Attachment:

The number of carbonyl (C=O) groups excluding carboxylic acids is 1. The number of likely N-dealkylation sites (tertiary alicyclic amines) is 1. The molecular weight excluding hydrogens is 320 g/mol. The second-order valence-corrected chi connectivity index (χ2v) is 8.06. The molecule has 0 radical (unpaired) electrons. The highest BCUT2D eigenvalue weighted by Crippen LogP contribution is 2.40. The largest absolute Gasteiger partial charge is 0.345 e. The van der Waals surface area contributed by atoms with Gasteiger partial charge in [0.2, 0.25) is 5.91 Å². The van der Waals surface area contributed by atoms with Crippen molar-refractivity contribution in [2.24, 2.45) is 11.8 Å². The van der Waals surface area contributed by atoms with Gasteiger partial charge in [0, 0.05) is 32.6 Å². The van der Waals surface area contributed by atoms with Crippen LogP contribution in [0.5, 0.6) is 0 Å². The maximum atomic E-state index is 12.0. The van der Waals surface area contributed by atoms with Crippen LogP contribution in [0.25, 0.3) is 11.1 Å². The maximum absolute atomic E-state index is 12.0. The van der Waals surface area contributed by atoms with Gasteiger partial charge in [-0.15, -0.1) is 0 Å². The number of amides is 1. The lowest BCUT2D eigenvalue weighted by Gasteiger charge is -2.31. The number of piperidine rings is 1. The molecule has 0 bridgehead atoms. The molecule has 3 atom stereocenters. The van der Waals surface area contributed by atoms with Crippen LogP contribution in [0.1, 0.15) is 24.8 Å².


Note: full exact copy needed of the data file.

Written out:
The number of carbonyl (C=O) groups excluding carboxylic acids is 1. The number of likely N-dealkylation sites (tertiary alicyclic amines) is 1. The molecular weight excluding hydrogens is 320 g/mol. The second-order valence-corrected chi connectivity index (χ2v) is 8.06. The molecule has 0 radical (unpaired) electrons. The highest BCUT2D eigenvalue weighted by Crippen LogP contribution is 2.40. The largest absolute Gasteiger partial charge is 0.345 e. The van der Waals surface area contributed by atoms with Gasteiger partial charge in [0.2, 0.25) is 5.91 Å². The van der Waals surface area contributed by atoms with Crippen molar-refractivity contribution in [2.24, 2.45) is 11.8 Å². The van der Waals surface area contributed by atoms with Gasteiger partial charge in [0, 0.05) is 32.6 Å². The van der Waals surface area contributed by atoms with Crippen LogP contribution in [0.5, 0.6) is 0 Å². The maximum atomic E-state index is 12.0. The van der Waals surface area contributed by atoms with Crippen LogP contribution in [0.25, 0.3) is 11.1 Å². The maximum absolute atomic E-state index is 12.0. The van der Waals surface area contributed by atoms with Gasteiger partial charge in [-0.15, -0.1) is 0 Å². The number of amides is 1. The lowest BCUT2D eigenvalue weighted by Gasteiger charge is -2.31. The number of piperidine rings is 1. The molecule has 0 bridgehead atoms. The molecule has 3 atom stereocenters. The van der Waals surface area contributed by atoms with Crippen LogP contribution in [0.1, 0.15) is 24.8 Å².